We’re all familiar with what-if’s. They pop up all the time, it seems. What if I get lost? What if I have a flat tire? What if I oversleep? What if…? What if…? What if…?

What if something bad happens?

Caring for a loved one with Alzheimer’s is difficult enough without entertaining the what-if’s. If you allow the Alzheimer’s what-if’s to get a foot in the door, they’ll suck all the air out of the room. Your caregiving creativity will faint from lack of oxygen and the confidence and determination that get you through your day will melt and run down your back like sweat.what if

Yes, it’s hard to escape fear. The extreme unpredictability that goes along with Alzheimer’s produces thoughts that can range from “What if Mom won’t get in the car to go to the doctor today?” to “What if I get sick? Really sick? Who’ll take care of Mom then?”

How do we turn those thoughts off? Well, we can’t just push them out of our heads. What we must do is replace them with other thoughts. In this case, we replace the negatives with positives, the doubts with certainties, the fears with strategies for action.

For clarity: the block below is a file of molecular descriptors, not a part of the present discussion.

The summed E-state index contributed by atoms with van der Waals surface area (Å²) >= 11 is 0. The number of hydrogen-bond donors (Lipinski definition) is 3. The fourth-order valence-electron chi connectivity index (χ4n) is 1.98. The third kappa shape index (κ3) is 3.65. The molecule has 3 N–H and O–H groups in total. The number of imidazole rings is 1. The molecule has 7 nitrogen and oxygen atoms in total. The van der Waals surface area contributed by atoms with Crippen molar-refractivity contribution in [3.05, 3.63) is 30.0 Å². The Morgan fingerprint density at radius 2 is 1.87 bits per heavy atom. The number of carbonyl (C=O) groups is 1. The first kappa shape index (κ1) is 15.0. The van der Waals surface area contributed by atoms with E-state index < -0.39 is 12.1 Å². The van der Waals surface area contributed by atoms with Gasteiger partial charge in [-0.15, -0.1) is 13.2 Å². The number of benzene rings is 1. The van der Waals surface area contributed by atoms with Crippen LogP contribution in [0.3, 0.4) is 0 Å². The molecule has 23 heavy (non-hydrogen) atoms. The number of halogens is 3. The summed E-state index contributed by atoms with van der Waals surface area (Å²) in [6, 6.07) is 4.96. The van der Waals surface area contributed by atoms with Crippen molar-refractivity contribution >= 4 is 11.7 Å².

In short, we plan.what's your plan

Plan. I know from experience that’s easy to say and hard to do. Deciding in advance what you’ll do in a particular situation is especially challenging when you’re dealing with a disease like Alzheimer’s. Symptoms vary widely. There’s no dependable time-line for progression of the disease. And each person experiences Alzheimer’s in an absolutely unique way. So where can a caregiver even begin to plan?

Actually, the starting point is simple to determine:

You start with what is. Right here, right now. Keeping your mind occupied with solving the challenges of the present can turn fearful thoughts into a feeling of accomplishment.

And don’t forget to watch for opportunities to laugh. Mom trying to chew with her dentures in upside down began as a mysterious problem and ended with laughter and a potato chip snack. Thinking and talking about good memories, short or long term memories, is better than imagining disasters.